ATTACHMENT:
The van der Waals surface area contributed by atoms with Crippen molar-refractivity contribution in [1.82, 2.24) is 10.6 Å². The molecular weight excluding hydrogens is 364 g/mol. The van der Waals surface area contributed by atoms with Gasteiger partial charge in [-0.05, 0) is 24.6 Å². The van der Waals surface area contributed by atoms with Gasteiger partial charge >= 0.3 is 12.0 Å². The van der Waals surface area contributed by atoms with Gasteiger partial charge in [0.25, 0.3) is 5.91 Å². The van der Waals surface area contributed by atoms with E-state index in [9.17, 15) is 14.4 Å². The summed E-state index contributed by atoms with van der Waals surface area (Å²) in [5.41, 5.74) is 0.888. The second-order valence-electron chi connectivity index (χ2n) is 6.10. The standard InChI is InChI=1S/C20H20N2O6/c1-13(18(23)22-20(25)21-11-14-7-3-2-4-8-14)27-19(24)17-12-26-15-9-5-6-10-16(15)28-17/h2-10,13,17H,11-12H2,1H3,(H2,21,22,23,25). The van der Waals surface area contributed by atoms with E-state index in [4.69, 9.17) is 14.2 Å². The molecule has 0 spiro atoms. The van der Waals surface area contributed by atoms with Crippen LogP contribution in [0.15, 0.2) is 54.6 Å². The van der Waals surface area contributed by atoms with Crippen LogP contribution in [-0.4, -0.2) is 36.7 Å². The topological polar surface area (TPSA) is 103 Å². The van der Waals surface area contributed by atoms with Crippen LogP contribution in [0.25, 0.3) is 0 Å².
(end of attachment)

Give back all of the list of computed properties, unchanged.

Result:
The van der Waals surface area contributed by atoms with Crippen molar-refractivity contribution in [1.82, 2.24) is 10.6 Å². The molecular weight excluding hydrogens is 364 g/mol. The van der Waals surface area contributed by atoms with Gasteiger partial charge in [-0.05, 0) is 24.6 Å². The van der Waals surface area contributed by atoms with Gasteiger partial charge >= 0.3 is 12.0 Å². The van der Waals surface area contributed by atoms with Gasteiger partial charge in [0.25, 0.3) is 5.91 Å². The van der Waals surface area contributed by atoms with E-state index in [9.17, 15) is 14.4 Å². The summed E-state index contributed by atoms with van der Waals surface area (Å²) in [5.41, 5.74) is 0.888. The second-order valence-electron chi connectivity index (χ2n) is 6.10. The standard InChI is InChI=1S/C20H20N2O6/c1-13(18(23)22-20(25)21-11-14-7-3-2-4-8-14)27-19(24)17-12-26-15-9-5-6-10-16(15)28-17/h2-10,13,17H,11-12H2,1H3,(H2,21,22,23,25). The van der Waals surface area contributed by atoms with E-state index in [4.69, 9.17) is 14.2 Å². The molecule has 0 spiro atoms. The van der Waals surface area contributed by atoms with Crippen LogP contribution in [0.15, 0.2) is 54.6 Å². The van der Waals surface area contributed by atoms with Crippen LogP contribution in [-0.4, -0.2) is 36.7 Å². The topological polar surface area (TPSA) is 103 Å². The van der Waals surface area contributed by atoms with Crippen LogP contribution in [0.25, 0.3) is 0 Å².